Lech Lecha

“And Abram said to Sarai, ‘Here, your handmaid is in your hands; do to her as you please.’ And Sarai afflicted her, and she fled from before her” Genesis 16:6


The hero of Heinrich von Kleist’s 1810 novella, Michael Kohlhaas, had one shortcoming — in his all-consuming quest for justice, what began as a true quest for justice on his behalf ends with him becoming a terrorist, thief and mass murderer. 

In the second part of this week’s parashah, we find Abraham deeply discontented. He is old of age and without child and had come to realise that he will leave this world without a biological successor — “seeing I go hence childless” (15:2). Sarah blames herself: “God had restrained me from bearing” (16:2) and is therefore prepared to make an extreme sacrifice, offering to Abraham “consort, now, with my handmaid”. 

Abraham listens to her and soon Hagar, Sarah’s handmaid, is bearing a child. This changes all relationships. Hagar, as the heir-bearer, gains status within the household. 
All Sarah has left is Abraham’s original love for her. Now Hagar and Abraham are together preparing for the birth of their child, while Sarah is watching from outside, feeling ousted in her own home.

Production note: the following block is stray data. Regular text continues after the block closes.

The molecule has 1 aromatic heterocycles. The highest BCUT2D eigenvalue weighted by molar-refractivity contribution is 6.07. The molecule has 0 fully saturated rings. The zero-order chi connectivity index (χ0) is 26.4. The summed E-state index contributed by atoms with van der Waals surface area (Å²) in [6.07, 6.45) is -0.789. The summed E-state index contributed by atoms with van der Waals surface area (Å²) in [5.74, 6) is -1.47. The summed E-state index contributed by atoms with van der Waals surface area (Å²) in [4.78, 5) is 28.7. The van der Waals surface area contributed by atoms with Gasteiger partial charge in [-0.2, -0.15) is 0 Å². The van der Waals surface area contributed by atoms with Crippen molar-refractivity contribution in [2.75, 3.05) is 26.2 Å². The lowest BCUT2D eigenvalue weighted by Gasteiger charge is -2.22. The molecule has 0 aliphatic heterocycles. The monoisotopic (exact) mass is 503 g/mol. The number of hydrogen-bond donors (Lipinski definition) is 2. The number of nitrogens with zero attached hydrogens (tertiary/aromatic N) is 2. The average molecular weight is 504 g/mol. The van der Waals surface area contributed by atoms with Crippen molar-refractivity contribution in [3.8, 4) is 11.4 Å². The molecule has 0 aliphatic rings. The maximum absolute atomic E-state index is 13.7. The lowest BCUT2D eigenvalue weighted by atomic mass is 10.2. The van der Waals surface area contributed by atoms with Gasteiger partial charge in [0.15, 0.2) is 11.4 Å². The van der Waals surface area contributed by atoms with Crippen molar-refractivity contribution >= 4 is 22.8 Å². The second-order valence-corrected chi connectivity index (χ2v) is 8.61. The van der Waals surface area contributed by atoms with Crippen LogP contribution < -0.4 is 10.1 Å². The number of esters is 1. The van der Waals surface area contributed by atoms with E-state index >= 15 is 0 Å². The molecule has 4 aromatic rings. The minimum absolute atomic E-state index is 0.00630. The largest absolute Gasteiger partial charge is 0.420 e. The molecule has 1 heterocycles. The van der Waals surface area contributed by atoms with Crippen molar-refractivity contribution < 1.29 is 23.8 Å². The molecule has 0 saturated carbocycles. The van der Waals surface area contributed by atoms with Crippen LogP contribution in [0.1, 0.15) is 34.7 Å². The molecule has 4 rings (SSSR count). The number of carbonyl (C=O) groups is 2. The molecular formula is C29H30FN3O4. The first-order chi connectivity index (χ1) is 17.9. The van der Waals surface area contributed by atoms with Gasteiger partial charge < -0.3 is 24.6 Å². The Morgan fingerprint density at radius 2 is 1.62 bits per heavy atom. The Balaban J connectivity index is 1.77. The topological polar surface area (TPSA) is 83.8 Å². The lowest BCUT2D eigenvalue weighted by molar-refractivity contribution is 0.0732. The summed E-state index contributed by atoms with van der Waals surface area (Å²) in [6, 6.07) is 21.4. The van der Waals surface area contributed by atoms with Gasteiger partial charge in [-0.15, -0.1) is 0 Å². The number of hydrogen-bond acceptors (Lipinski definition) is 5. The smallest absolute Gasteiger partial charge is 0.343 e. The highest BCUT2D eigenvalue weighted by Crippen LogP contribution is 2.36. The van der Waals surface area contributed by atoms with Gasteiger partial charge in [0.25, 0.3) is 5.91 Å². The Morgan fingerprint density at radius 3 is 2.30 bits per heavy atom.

Sarah’s reaction is harsh. She exploits her power as Hagar’s mistress, tormenting her, making it unbearable for her, until the unfortunate handmaid in desperation runs away. The Ramban, Nachmanides (1194-1270), does not mince his words: “Indeed, our matriarch Sarah had sinned in this oppression”. 

Ecclesiastics advises one to “not be excessively righteous”. Our sages (Kohelet Rabbah 7,16) give reason for this, explaining that an over-righteous act may, sometimes, lead to acts of cruelty. As in the case of Michael Kohlhaas, so with Sarah, the very selfless act of goodness later brings about terrible cruelty. 

A true achievement of a virtuous life is not through sudden heroic action, but rather living with the ongoing consequences of those acts. For Sarah, allowing Abraham to consort with Hagar, difficult as it had been, was easy in comparison to the challenge of feeling superfluous in her own home where she had recently been mistress. Sarah’s understanding that she might not be able to bear the consequence of her act should have prevented her from offering Hagar to Abraham.

With everything, even righteousness, moderation is required. 

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